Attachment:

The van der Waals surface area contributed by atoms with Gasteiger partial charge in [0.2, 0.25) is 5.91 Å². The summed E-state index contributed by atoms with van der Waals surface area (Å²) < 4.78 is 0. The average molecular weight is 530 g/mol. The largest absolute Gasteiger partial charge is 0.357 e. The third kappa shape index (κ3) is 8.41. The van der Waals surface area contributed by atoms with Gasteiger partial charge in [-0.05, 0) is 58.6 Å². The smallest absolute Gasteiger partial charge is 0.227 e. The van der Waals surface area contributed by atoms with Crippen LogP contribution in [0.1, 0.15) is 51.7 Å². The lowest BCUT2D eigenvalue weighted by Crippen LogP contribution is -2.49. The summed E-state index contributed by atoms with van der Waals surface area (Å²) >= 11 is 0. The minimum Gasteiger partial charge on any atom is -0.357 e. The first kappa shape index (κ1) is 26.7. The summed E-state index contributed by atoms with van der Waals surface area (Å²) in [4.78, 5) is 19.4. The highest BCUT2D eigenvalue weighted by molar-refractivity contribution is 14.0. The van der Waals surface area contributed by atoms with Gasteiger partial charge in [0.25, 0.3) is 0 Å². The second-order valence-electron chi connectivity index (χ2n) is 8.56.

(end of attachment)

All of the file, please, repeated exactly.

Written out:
The van der Waals surface area contributed by atoms with Gasteiger partial charge in [0.2, 0.25) is 5.91 Å². The summed E-state index contributed by atoms with van der Waals surface area (Å²) < 4.78 is 0. The average molecular weight is 530 g/mol. The largest absolute Gasteiger partial charge is 0.357 e. The third kappa shape index (κ3) is 8.41. The van der Waals surface area contributed by atoms with Gasteiger partial charge in [-0.05, 0) is 58.6 Å². The smallest absolute Gasteiger partial charge is 0.227 e. The van der Waals surface area contributed by atoms with Crippen LogP contribution in [0.1, 0.15) is 51.7 Å². The lowest BCUT2D eigenvalue weighted by Crippen LogP contribution is -2.49. The summed E-state index contributed by atoms with van der Waals surface area (Å²) >= 11 is 0. The minimum Gasteiger partial charge on any atom is -0.357 e. The first kappa shape index (κ1) is 26.7. The summed E-state index contributed by atoms with van der Waals surface area (Å²) in [4.78, 5) is 19.4. The highest BCUT2D eigenvalue weighted by molar-refractivity contribution is 14.0. The van der Waals surface area contributed by atoms with Gasteiger partial charge in [0.25, 0.3) is 0 Å². The second-order valence-electron chi connectivity index (χ2n) is 8.56.